Australia to benefit from lower F-35 LRIP costs

The F-35 production line. (Lockheed Martin)

Lockheed Martin has reached in principle agreement with the US Department of Defense on reduced pricing for the next two low rate initial production – LRIP – batches of F-35s. The savings, which equate to an up to eight per cent saving over previous LRIP batches, should benefit Australia, which is acquiring its first two F-35s under LRIP-6.

The next two F-35 production contracts for LRIP lots 6 and 7, which comprise orders for 71 of the aircraft, will see a decrease in F-35 unit costs, coupled with negotiating lower prices on a number of other smaller contracts. This, Lockheed Martin said, allows “the Department to purchase all the aircraft originally planned, including those that were in jeopardy of being cut due to sequestration budget impacts”.

For the moment no details of the unit costs have been released, however, the unit prices for all three variants of the aircraft in LRIP-6 are approximately four per cent lower than the LRIP-5 contract. LRIP-7 unit prices will show an additional four per cent reduction. Consequently the LRIP-7 price represents about an eight per cent reduction from the LRIP-5 contract signed in December 2012.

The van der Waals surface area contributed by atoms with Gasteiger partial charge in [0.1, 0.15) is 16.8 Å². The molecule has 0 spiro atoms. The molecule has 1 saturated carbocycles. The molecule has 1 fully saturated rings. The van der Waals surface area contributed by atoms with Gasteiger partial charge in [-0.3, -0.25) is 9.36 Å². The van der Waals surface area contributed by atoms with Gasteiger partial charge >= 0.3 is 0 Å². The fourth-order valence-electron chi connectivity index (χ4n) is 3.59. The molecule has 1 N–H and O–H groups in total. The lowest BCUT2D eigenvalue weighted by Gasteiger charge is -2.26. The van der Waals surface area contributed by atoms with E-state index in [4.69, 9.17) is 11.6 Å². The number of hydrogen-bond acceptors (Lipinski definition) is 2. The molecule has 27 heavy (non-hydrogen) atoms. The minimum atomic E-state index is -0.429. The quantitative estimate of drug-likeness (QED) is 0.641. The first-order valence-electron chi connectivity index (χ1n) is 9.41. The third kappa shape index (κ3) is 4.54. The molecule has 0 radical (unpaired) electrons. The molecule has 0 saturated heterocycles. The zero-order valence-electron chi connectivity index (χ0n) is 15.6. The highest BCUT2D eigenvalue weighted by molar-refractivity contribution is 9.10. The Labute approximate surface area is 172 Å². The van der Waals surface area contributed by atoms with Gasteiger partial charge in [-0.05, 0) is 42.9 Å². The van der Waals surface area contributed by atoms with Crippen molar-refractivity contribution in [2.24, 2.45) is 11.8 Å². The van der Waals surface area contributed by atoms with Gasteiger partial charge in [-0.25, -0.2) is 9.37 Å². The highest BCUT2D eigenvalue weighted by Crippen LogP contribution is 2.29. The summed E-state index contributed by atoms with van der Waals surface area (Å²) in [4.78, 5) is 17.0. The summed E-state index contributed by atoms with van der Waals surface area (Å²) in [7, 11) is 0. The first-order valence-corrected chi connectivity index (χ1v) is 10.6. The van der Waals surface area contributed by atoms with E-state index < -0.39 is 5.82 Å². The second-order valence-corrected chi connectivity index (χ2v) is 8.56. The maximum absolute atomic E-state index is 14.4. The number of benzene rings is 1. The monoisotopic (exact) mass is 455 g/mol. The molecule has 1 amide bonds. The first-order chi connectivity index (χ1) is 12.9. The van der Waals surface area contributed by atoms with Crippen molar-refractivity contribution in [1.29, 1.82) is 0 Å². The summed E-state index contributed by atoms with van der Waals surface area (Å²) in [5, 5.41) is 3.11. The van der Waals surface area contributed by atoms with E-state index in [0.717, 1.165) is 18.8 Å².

“These two contracts represent a fair deal that is beneficial to the government and Lockheed Martin,” said Lt Gen Chris Bogdan, F-35 Program Executive Officer.

“Improving affordability is critical to the success of this program, and by working together we were able to negotiate a lower cost F-35. There is still work to be done, but these agreements are proof the cost arrow is moving in the right direction. We will continue to work with industry to identify areas for savings in future production contracts.”

Deliveries of 36 US and partner nation aircraft in LRIP-6 will begin by mid-2014 and deliveries of 35 US and partner nation aircraft in LRIP-7 will begin by mid-2015. The agreement, which took six months to complete, does not include the Pratt & Whitney engines.